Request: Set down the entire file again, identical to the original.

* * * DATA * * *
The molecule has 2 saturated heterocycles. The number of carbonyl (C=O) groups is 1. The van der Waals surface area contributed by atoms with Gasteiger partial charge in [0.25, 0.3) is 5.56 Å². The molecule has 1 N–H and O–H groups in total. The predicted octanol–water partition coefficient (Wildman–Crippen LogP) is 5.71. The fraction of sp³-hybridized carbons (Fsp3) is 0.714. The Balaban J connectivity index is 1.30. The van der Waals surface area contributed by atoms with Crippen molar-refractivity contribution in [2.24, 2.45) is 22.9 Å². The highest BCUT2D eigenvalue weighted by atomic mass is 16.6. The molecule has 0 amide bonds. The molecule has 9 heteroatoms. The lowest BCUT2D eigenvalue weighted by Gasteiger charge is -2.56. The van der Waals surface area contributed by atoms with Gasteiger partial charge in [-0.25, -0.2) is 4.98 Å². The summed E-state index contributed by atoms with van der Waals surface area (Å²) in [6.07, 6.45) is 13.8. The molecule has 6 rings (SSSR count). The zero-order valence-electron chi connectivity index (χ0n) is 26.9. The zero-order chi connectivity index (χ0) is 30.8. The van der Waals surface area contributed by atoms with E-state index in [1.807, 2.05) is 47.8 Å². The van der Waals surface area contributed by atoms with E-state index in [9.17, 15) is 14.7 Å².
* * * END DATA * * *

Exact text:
The molecule has 2 saturated heterocycles. The number of carbonyl (C=O) groups is 1. The van der Waals surface area contributed by atoms with Gasteiger partial charge in [0.25, 0.3) is 5.56 Å². The molecule has 1 N–H and O–H groups in total. The predicted octanol–water partition coefficient (Wildman–Crippen LogP) is 5.71. The fraction of sp³-hybridized carbons (Fsp3) is 0.714. The Balaban J connectivity index is 1.30. The van der Waals surface area contributed by atoms with Crippen molar-refractivity contribution in [2.24, 2.45) is 22.9 Å². The highest BCUT2D eigenvalue weighted by atomic mass is 16.6. The molecule has 0 amide bonds. The molecule has 9 heteroatoms. The lowest BCUT2D eigenvalue weighted by Gasteiger charge is -2.56. The van der Waals surface area contributed by atoms with Gasteiger partial charge in [-0.25, -0.2) is 4.98 Å². The summed E-state index contributed by atoms with van der Waals surface area (Å²) in [6.07, 6.45) is 13.8. The molecule has 6 rings (SSSR count). The zero-order valence-electron chi connectivity index (χ0n) is 26.9. The zero-order chi connectivity index (χ0) is 30.8. The van der Waals surface area contributed by atoms with E-state index in [1.807, 2.05) is 47.8 Å². The van der Waals surface area contributed by atoms with E-state index in [9.17, 15) is 14.7 Å².